• Correct size can be picked up via a template (Fig 10)

Figure 10: Template for correct sizing

Full Face Mask (Fig 3, 4)

  • Delivers higher ventilation pressures without leaks
  • Allows for mouth breathing, requires less patient co-operation
  • Less comfortable, impedes speech, and limits oral intake


Helmet (Fig 5)

  • Complications of Face Mask like skin necrosis, gastric distention and eye irritation were fewer
  • Allows prolonged continuous application of NIV


Nasal Pillows (Fig 9)

  • Lightweight, unobtrusive and designed to keep the field of vision clear
  • Fits snugly over the nostrils
  • Appropriate for home therapy eg. sleep apnea


  • Appropriate environment for NIV – Ward vs Critical Care Unit
    • Readiness for Intubation with equipment should be present if NIV fails
  • Non Invasive Ventilator with tubings
  • Range of full face and Nasal masks with sizing devices
  • Exhalation valve/ port
  • Heat and Moisture exchanger with Microbiological filter
  • Head gear
  • Skin necrosis patches (Fig 11)

NIV12Figure 11: Skin protection foam and gel sheet


  • Sterile wipes to disinfect masks before use
  • Key points
    • Ventilator entrains air
    • Oxygen needs to be entrained into circuit.
    • Advanced ventilators may provide variable oxygen and need to be connected to wall oxygen source
    • Put together circuit and attach to ventilator
    • Check for position/function of exhalation port

Application to patient:

  • Patient sitting in upright position
  • Explain to patient what will happen
  • Apply face mask without straps at first
  • Allow patient to get used to machine and then apply straps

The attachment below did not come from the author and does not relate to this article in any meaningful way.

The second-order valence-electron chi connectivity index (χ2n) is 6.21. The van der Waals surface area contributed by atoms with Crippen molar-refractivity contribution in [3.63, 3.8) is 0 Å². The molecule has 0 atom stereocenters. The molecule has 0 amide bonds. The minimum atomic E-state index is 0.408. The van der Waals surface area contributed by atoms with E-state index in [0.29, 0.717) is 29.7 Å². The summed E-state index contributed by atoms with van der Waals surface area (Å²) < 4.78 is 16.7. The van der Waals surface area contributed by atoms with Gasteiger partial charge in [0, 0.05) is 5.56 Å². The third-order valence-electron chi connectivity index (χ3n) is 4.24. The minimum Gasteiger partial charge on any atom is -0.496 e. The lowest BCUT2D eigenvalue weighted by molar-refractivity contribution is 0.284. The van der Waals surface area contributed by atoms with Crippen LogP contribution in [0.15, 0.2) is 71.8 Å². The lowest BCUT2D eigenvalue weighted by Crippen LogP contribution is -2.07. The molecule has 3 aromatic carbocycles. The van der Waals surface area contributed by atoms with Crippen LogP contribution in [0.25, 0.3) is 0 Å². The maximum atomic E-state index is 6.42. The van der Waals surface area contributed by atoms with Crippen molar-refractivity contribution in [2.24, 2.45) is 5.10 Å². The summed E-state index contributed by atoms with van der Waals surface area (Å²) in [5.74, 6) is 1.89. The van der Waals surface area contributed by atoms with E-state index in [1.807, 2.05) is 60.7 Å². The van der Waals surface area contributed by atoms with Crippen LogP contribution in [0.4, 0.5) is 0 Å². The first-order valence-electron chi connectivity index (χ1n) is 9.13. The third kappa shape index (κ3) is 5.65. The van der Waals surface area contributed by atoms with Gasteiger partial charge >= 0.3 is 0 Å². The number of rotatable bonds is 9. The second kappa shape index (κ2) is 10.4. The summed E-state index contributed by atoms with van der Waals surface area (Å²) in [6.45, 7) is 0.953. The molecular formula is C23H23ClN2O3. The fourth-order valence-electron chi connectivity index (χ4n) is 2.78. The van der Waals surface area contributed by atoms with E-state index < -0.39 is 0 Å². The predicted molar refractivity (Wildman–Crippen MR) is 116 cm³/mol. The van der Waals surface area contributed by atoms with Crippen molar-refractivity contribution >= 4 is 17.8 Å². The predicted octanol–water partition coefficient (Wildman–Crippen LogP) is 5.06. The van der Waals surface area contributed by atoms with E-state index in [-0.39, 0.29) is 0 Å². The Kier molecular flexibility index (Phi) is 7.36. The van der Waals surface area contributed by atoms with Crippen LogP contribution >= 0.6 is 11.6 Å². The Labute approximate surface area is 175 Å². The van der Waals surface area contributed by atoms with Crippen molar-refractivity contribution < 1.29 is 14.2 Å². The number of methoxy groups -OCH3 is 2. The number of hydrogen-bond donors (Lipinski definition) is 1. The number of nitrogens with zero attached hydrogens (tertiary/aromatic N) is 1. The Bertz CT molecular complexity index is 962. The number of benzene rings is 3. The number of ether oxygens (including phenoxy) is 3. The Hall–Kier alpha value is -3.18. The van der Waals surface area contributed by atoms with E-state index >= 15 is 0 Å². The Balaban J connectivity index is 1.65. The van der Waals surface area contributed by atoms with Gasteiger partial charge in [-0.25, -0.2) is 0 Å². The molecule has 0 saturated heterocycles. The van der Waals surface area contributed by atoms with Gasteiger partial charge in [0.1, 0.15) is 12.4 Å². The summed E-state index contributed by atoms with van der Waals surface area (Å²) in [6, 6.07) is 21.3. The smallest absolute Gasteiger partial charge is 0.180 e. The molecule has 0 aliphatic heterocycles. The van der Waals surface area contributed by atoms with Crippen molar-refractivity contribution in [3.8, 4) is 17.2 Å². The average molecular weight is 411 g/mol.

• Assess mask fit and leak by using hand to feel for air escaping around mask.
  • Observe that each patient effort is synchronised to ventilator breaths
  • Recognise ventilation cycle by sound from exhalation port or by observing pressure gauge/waveform.
  • Poor synchronisation usually due to incorrect mask fit with excessive leak.
  • If inspiratory time pre-set ensure that it matches patient efforts


Initiating NIV

  • Once a decision has been made to initiate NIV, the mode of ventilation should be selected
  • Use the CPAP if the main problem is hypoxemia
  • Favor BiPAP if the main problem is hypercarbia
  • Hold the mask in place without securing it at first
  • Once synchrony is achieved, secure the mask with straps, avoiding a tight fit
  • Initiation of Therapy
  • The initial NIV parameters should provide a pressure support of 5 cmH2O for CPAP
  • Start BiPAP with an IPAP of 8-10 cmH2O

EPAP of 3-5 cmH2O

settings on ventilator

Figure 12: Settings on the Ventilator

  • Increase these parameters gradually, usually by 2 cmH2O at a time, until an exhaled tidal volume of 5-10 mL/Kg is achieved and respiratory rate falls below 25/min
  • At Initiation of therapy
    • Adequate monitoring of patients includes closely following the vital signs, cardiac monitoring, and pulse oximeter
    • Perform serial clinical examinations that include patient comfort with device, mental status, work of breathing, and handling of secretions
    • The ABG measurements are useful tool to assess the adequacy of treatment

First hour……..

  • Titrate settings and FiO2
  • Aim to reduce work of breathing /RR
  • Assist patient comfort and tolerate mask
  • Minimal sedation may be used – Dexmedetomidine, Fentanyl, Morphine
  • Monitor mental status
  • Intubate if worsening
  • Keep patient NPO!
  • Check ABGs in 1-2 hours
  • Check ABG after one hour
    • If pH and PaCO2 improving, continue with current settings
    • Increase IPAP if pH and PaCO2 not improving
    • Titrate oxygen for SaO2 to 88% -92%
    • EPAP can also be increased to improve SaO2
    • Usually those patients who respond to NIV will have significant improvement in ABG in first 1-2 hours.
    • ABG recommendations are at 1h, 2h, 4h and 12 h.
    • Continuous pulse oximetry, ECG,HR,BP, sensorium

Initial assessment

  • Patients who benefit from NIV have improvements of the dyspnea and of the signs of respiratory distress.
  • These changes can be seen as early as one hour after the initiation of NIV
  • A rapid decrease in the respiratory rate is a very good indicator of successful treatment
  • Level of consciousness, oxygen saturation, and the ABGs
  • Predictors of NIV success
    • Younger age / good dentition
    • Lower acuity of illness / normal mental status
    • Able to cooperate
    • Less air leaking